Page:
– Sword & Shield
April 2, 2020
Ratings are based on a 1 to 5 scale. 1 is horrible. 3 is average. 5 is great.
Today’s Throwback is a pretty thematic item which actually heals the exact amount like in the games….until the errata in Gen IV (healing 25% of Max HP instead of healing 30HP). Sitrus Berry is a Pokémon Tool card which can only heal your Pokémon at the end of the turn AND does have some requirement, which could be irritating. If the Pokémon that has three or more damage counters, it heals 30 damage at the end of the turn, not immediately. I can see that it could temporary benefit Outrage style attacks since Sitrus Berry doesn’t heal your Pokémon immediately. You can benefit this effect at the end of your turn.
On the other hand, depending too much on your opponent’s input may cause them to play around Sitrus Berry by outright Knocking Out the Pokémon with the Tool (which makes healing irrelevant as the tool gets discarded along with the Pokemon) or playing Tool Scrapper to remove that tool if they think that they cannot KO certain Pokémon. Regardless of whose turn’s ending, Sitrus Berry can offset certain Special Conditions that places damage counters between turns. I believe that, due to the wording, you would heal first before taking damage, since the healing occurs at the end of a player’s turn, then it changes to in-between turn, and then to the player’s turn. However, if you didn’t have at least three damage counters before your turn ends, then Sitrus Berry fails to heal, and you still take Special Condition damage. Sitrus Berry can, at best, cover normal Poison (10 damage) and Burn (20 damage) once. It is still hopeless against Poison condition if it was 4 or more damage counters between turns.
This is another card which may involve precise timing, but nonetheless, a healing item card which could be one of the good alternatives you could consider in the Standard Format. The reason why I said “good alternative” is because I think both Mixed Herbs (which is about to leave rotation), Great Potion (restricted to GX Pokémon), and Hyper Potion asks too much and not provide as much.
Sitrus Berry (EX- Unseen Forces 91/115; Sword & Shield 182/202) is a Pokémon Tool, a subclass of Trainer-Item. That means a lot of support and counters apply to Sitrus Berry. All but a few Pokémon can hold only one Tool at a time, so if you use Sitrus Berry, you can’t have something potentially better. Its actual effect heals 30 damage, specifically at the end of the turn (either player’s) when the equipped Pokémon has three or more damage counters on it. At healing, Sitrus Berry discards itself.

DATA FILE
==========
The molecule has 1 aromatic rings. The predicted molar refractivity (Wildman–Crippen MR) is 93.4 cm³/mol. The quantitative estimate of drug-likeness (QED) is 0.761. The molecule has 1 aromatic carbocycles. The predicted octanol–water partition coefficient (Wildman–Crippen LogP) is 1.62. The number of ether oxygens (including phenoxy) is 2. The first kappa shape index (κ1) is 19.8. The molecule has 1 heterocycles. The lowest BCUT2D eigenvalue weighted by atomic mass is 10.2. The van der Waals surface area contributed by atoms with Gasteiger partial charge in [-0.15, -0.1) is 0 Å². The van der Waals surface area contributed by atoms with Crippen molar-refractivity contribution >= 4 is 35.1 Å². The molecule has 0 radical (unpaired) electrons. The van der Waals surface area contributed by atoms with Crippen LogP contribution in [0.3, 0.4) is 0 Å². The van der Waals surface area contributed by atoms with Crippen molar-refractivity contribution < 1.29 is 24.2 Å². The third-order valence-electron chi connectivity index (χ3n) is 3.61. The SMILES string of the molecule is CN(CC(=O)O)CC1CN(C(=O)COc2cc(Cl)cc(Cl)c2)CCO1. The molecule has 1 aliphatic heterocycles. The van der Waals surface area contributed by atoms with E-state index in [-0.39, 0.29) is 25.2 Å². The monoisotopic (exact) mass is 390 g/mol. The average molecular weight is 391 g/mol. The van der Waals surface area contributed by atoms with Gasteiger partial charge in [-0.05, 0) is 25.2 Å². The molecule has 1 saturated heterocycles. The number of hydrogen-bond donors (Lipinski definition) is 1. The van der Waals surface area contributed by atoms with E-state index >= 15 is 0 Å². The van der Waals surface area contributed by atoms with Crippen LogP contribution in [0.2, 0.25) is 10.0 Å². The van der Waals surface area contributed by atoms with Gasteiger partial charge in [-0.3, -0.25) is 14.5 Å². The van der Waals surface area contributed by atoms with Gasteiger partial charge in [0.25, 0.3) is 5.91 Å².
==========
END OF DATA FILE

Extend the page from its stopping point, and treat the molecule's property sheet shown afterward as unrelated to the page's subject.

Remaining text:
You could run Big Charm for +30 HP, but if your opponent can discard Big Charm you might never see the benefit. Potion can heal up to 30, so you can heal smaller amounts… but only during your turn, before attacking, at the moment you play it. Sitrus Berry is about healing at an unusual time. Unfortunately, I don’t know of any decks that currently make good use of such an effect. Still, Sitrus Berry is functional in many decks, just not an optimal play, and the kind of decks where healing at the end of the turn matters is plausible. Do run all the Sitrus Berry you pull in the Limited Format, however.
Wait, this is a Throwback Thursday! Sitrus Berry debuted back in EX – Unseen Forces (August 22, 2005), during the latter half of Gen III (or EX) era. An erratum has been issued, so that this version functions the same as its modern counterpart. How did it use to work? It triggered between turns, instead of at the end of either player’s turn and couldn’t be attached to Pokémon with “Dark” or owners in their name. If the original Sitrus Berry wound up on such a Pokémon anyway, it would immediately discard itself (without healing).
Healing “Berry” Pokémon Tools have been around a lot longer than just Sitrus Berry, and I can recall only one that was successful in competitive play: Gold Berry (Neo Genesis 93/111). It triggered between turns, healing 40 damage… at a time when the maximum HP score was 120! Some of the non-healing Berries have also been worthwhile, and there were weaker healing Berries than Sitrus Berry. Most of the time, though, Berries haven’t been worth it.
This is one of those times where it pays to read the review, and not just go by scores. I don’t know of any current decks where Sitrus Berry is the optimal play, but at least it should function in most of them, providing a little bit of healing that other cards do as well or better. If you can find a combo where you really need to heal after a player attacks and you don’t need another Tool more, give Sitrus Berry a try. Otherwise, just enjoy it in the Limited Format.
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